Mastering the medium
My Hasselblad 503CW has been asleep in its padded cell for nearly seven years. That is roughly since I lugged it along the Milford Track, hauled it over Mount Tongariro, and retired it for something smaller and faster in the form of my first (of three) Leica M.
Every few months since I have opened up the bag and admired all that beautiful Swedish engineering with a faint sense of guilt. I knew I was neglecting something beautiful, but film was just too much trouble and expense. Especially since my ineptitude meant that I wasted at least half of any given 12 shots on a roll of 120 film. Now my like-to-trash ratio is more like 1:10, but it doesn’t cost me anything to be fussy. I know I used to lavish a lot more care on each individual image when it was a physical object that cost me actual money, but I also know I was keeping a lot of not-so-great pictures because they were hard to take, not because they were good.
So when digital backs for the V-series came down in price from stratospheric to merely exorbitant, I finally invested. It has been quite an experience going back to hauling nearly 2kg of slow, moody camera after the speedy weightlessness of Leica. Both high-performance and technically unforgiving cameras, but utterly different in feel. The Leica is like a racing car, tricky to control around the corners, but fast and responsive. The 503CW is like an old Rolls Royce, slow and considered, but if you are prepared to make the commitment, a wonderfully smooth ride.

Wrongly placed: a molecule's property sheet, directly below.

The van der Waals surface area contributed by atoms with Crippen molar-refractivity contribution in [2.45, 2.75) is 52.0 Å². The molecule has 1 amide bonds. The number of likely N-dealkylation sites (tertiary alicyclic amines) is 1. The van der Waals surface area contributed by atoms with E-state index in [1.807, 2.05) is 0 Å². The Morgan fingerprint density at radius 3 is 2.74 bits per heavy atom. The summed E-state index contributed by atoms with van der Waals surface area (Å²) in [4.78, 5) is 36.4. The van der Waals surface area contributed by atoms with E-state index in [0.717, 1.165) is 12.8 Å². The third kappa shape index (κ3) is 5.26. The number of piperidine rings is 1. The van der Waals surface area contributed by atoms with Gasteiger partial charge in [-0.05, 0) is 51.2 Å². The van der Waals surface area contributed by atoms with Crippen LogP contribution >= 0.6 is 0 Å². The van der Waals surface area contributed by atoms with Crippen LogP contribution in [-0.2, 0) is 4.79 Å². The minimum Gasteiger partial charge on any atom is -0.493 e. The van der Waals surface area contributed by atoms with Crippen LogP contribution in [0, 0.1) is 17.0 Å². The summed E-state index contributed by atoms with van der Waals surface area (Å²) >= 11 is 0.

The biggest challenge in going back to Hasselblad is that you are completely manual. With the Leica you still have light-metering. With the 503CW I was relying on my 50-year old analog light meter which, as its irreplaceable mercury batteries are now probably failing, tended to throw up random opinions on appropriate shutter speed (mostly wrong). So I was doing a lot of guessing. I had also forgotten some of the other fun quirks of the Hasselblad, like the mirror-image view you get in the viewfinder, the sheer bloody weight of the thing, and focusing without a rangefinder.
But though I have forgotten almost everything I ever knew about shooting medium format (admittedly not much), I had a lovely time. It was an absolute joy being back with a madly difficult camera. Wrestling for every shot just made me appreciate how much skill, experience, and patience matter in taking a good picture. So in the end I landed with a 16:103 like-to-trash ratio – actually better than I usually do. But my models were my some of my best friends and their instruments, so I’m sure that made a difference.